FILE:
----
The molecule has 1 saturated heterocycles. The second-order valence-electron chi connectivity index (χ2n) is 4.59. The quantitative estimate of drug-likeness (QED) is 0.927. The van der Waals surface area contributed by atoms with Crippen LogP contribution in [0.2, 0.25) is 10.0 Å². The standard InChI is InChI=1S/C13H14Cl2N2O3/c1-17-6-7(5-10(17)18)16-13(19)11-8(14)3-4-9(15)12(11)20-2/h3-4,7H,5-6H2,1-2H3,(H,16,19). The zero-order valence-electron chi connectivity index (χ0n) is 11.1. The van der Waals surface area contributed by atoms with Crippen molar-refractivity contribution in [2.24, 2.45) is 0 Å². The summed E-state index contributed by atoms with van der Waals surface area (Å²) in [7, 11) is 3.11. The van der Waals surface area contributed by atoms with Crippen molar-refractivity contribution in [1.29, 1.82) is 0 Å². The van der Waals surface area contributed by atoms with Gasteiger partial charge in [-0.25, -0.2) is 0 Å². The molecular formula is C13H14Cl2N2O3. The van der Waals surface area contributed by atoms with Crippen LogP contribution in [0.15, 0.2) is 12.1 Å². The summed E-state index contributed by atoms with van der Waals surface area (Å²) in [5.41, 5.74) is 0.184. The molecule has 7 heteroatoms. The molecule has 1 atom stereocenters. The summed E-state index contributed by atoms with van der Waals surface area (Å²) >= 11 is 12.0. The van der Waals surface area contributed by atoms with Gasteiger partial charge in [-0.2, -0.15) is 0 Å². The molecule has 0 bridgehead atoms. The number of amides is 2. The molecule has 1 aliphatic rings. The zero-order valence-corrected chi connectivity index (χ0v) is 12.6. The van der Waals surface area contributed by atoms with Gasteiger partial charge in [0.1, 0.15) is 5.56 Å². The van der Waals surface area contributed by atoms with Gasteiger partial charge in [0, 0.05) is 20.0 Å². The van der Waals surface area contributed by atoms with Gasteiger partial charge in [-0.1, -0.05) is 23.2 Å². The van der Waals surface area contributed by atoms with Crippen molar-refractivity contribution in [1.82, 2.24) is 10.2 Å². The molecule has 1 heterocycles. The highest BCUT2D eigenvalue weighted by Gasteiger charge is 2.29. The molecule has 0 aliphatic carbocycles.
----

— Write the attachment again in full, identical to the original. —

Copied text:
The molecule has 1 saturated heterocycles. The second-order valence-electron chi connectivity index (χ2n) is 4.59. The quantitative estimate of drug-likeness (QED) is 0.927. The van der Waals surface area contributed by atoms with Crippen LogP contribution in [0.2, 0.25) is 10.0 Å². The standard InChI is InChI=1S/C13H14Cl2N2O3/c1-17-6-7(5-10(17)18)16-13(19)11-8(14)3-4-9(15)12(11)20-2/h3-4,7H,5-6H2,1-2H3,(H,16,19). The zero-order valence-electron chi connectivity index (χ0n) is 11.1. The van der Waals surface area contributed by atoms with Crippen molar-refractivity contribution in [2.24, 2.45) is 0 Å². The summed E-state index contributed by atoms with van der Waals surface area (Å²) in [7, 11) is 3.11. The van der Waals surface area contributed by atoms with Crippen molar-refractivity contribution in [1.29, 1.82) is 0 Å². The van der Waals surface area contributed by atoms with Gasteiger partial charge in [-0.25, -0.2) is 0 Å². The molecular formula is C13H14Cl2N2O3. The van der Waals surface area contributed by atoms with Crippen LogP contribution in [0.15, 0.2) is 12.1 Å². The summed E-state index contributed by atoms with van der Waals surface area (Å²) in [5.41, 5.74) is 0.184. The molecule has 7 heteroatoms. The molecule has 1 atom stereocenters. The summed E-state index contributed by atoms with van der Waals surface area (Å²) >= 11 is 12.0. The van der Waals surface area contributed by atoms with Gasteiger partial charge in [-0.2, -0.15) is 0 Å². The molecule has 0 bridgehead atoms. The number of amides is 2. The molecule has 1 aliphatic rings. The zero-order valence-corrected chi connectivity index (χ0v) is 12.6. The van der Waals surface area contributed by atoms with Gasteiger partial charge in [0.1, 0.15) is 5.56 Å². The van der Waals surface area contributed by atoms with Gasteiger partial charge in [0, 0.05) is 20.0 Å². The van der Waals surface area contributed by atoms with Gasteiger partial charge in [-0.1, -0.05) is 23.2 Å². The van der Waals surface area contributed by atoms with Crippen molar-refractivity contribution in [1.82, 2.24) is 10.2 Å². The molecule has 1 heterocycles. The highest BCUT2D eigenvalue weighted by Gasteiger charge is 2.29. The molecule has 0 aliphatic carbocycles.